Cari Anderson Reder
Snow and strong winds were predicted, but what they got exceeded all warnings. On February 22 and 23, 1922, northern winds gusted to 50 miles an hour; snow piled 22 feet high.
Omaha-Chicago and Minneapolis passenger trains were marooned. Bus service and street rail were halted. Vehicles were left where they stalled.
When it became clear that Superior was going to be snowbound, Fire Chief Ole Norman called all men in to the stations. Beds were available for only half. The others made do with rolled-up fire hoses. They remained on-duty for five days.
After 10 p.m. the first night of the blizzard, a fire was called in, possibly from a corner call box. Smoke was rolling out of 1224 Tower Avenue, Harry Hopkins’ café. They believed the fire was started by an over-stoked coal furnace in the Hopkins’ Goodie Shop, and spread to the adjoining basement of Tony Lund’s sporting goods store. Then because of the howling winds, it was not discovered until the basements were consumed.
Snow coupled with the wind continued to cover the streets. Getting seven blocks from the North Sixth Street fire hall was not easy, and more men were called to dig out the stuck rigs.
When they finally reached the scene, firefighters entered the rear of the Hopkins building and were overcome by smoke due to faulty rebreather masks—a two-hosed apparatus worn on a harness over the shoulders that weighed roughly 27 pounds. The fit was not always correct. The men were revived when taken out of the building into fresh air.
Firefighters decided to concentrate their efforts on the safety of the surrounding buildings. Tower Clothing, on the south side of Hopkins, was not on fire, but suffered water damage and a broken front sign.
Several more businesses were in danger to the north of Hopkins. At 1220 Tower, Brothers and Gilsdorf Barbers and Lindemyer Cigars would sustain structural and smoke damage. A confectioner’s shop at 1218 Tower sustained smoke damage. Owner John Branca lived above the shop with his family. It is not documented how many people were housed in the three buildings involved.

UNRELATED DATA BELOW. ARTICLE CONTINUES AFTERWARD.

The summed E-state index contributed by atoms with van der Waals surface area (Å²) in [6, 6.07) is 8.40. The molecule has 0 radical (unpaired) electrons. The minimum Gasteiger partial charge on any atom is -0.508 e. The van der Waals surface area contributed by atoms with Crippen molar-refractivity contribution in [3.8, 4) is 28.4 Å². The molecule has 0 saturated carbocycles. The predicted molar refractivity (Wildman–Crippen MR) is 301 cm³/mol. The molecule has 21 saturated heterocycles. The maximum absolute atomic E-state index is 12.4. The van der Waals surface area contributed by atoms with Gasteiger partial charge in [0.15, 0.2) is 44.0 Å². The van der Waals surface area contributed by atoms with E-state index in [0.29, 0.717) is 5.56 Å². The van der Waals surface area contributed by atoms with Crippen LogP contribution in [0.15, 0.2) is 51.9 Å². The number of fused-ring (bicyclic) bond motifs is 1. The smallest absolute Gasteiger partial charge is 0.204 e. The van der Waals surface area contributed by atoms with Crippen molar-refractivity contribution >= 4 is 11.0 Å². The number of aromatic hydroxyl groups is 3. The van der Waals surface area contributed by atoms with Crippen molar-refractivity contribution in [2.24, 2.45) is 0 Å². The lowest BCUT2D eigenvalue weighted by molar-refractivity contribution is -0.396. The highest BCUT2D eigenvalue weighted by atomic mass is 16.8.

Chief Ole Norman had grave concerns for the remaining block, as the wind was still blowing at 36 miles per hour. Norman called on more than half the city’s firefighting force and equipment to keep the blaze contained. At 2:10 a.m., Lund sporting goods store flared again.
There were no fatalities or citizens injured in the fire. Because of the hour of night, most would have been in their nightclothes, making frostbite a reality and escape more of a challenge.
Firemen who were fighting the blaze all night were served a hot lunch and relieved by crews from other departments, who were kept on the scene hosing down the smoldering skeleton of the building. The brick front wall of the 1224-1222 Tower building remained standing, while the wooden interior skeleton crumbled in the early morning hours.
“Great Smoke and Water Sale,” Tower Clothing ran an ad a week after the fire announcing, “Entire stock must go!”
Men’s shoes selling for $2.15, “Nothing touched by fire.”
Opening at 10 a.m. March 2. The ad showed a photo taken the day after the fire of people gazing up at the frozen building.
Norman was publicly commended for his ingenuity. The fire department was equipped with snowshoes for each man, a toboggan with 400 feet of hoses and chemical tanks, and horses harnessed and ready to go with a sleigh full of shovels for digging.
Two months later, an April edition of the Superior Telegram announced that the buildings would be razed and rebuilt with modern brick.
Dave Johnson with the Superior Fire Department, Teddie Meronek with the Superior Public Library, and meteorologist Dave Anderson with KBJR contributed to this story.